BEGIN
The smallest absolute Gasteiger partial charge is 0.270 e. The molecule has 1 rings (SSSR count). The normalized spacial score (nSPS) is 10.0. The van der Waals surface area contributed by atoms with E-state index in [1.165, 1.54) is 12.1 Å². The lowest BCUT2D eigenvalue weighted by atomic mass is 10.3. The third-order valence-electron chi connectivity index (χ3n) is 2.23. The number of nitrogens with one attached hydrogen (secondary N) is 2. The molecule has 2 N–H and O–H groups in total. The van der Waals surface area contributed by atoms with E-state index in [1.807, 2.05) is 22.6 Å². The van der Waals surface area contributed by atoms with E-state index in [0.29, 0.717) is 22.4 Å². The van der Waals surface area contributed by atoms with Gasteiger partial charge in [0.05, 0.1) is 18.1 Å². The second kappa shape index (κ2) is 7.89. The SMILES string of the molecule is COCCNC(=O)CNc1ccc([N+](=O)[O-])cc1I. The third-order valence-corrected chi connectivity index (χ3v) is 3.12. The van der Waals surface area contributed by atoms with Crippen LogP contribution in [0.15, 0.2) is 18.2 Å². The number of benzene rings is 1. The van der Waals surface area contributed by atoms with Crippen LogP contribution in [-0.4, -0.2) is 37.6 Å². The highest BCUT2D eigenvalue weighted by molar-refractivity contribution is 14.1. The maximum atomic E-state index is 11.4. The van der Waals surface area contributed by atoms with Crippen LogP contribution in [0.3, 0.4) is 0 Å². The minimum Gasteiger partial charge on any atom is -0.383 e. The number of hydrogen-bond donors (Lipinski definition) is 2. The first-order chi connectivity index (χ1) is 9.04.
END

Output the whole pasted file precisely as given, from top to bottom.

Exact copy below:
The smallest absolute Gasteiger partial charge is 0.270 e. The molecule has 1 rings (SSSR count). The normalized spacial score (nSPS) is 10.0. The van der Waals surface area contributed by atoms with E-state index in [1.165, 1.54) is 12.1 Å². The lowest BCUT2D eigenvalue weighted by atomic mass is 10.3. The third-order valence-electron chi connectivity index (χ3n) is 2.23. The number of nitrogens with one attached hydrogen (secondary N) is 2. The molecule has 2 N–H and O–H groups in total. The van der Waals surface area contributed by atoms with E-state index in [1.807, 2.05) is 22.6 Å². The van der Waals surface area contributed by atoms with E-state index in [0.29, 0.717) is 22.4 Å². The van der Waals surface area contributed by atoms with Gasteiger partial charge in [0.05, 0.1) is 18.1 Å². The second kappa shape index (κ2) is 7.89. The SMILES string of the molecule is COCCNC(=O)CNc1ccc([N+](=O)[O-])cc1I. The third-order valence-corrected chi connectivity index (χ3v) is 3.12. The van der Waals surface area contributed by atoms with Crippen LogP contribution in [0.15, 0.2) is 18.2 Å². The number of benzene rings is 1. The van der Waals surface area contributed by atoms with Crippen LogP contribution in [-0.4, -0.2) is 37.6 Å². The highest BCUT2D eigenvalue weighted by molar-refractivity contribution is 14.1. The maximum atomic E-state index is 11.4. The van der Waals surface area contributed by atoms with Crippen LogP contribution in [0.3, 0.4) is 0 Å². The minimum Gasteiger partial charge on any atom is -0.383 e. The number of hydrogen-bond donors (Lipinski definition) is 2. The first-order chi connectivity index (χ1) is 9.04.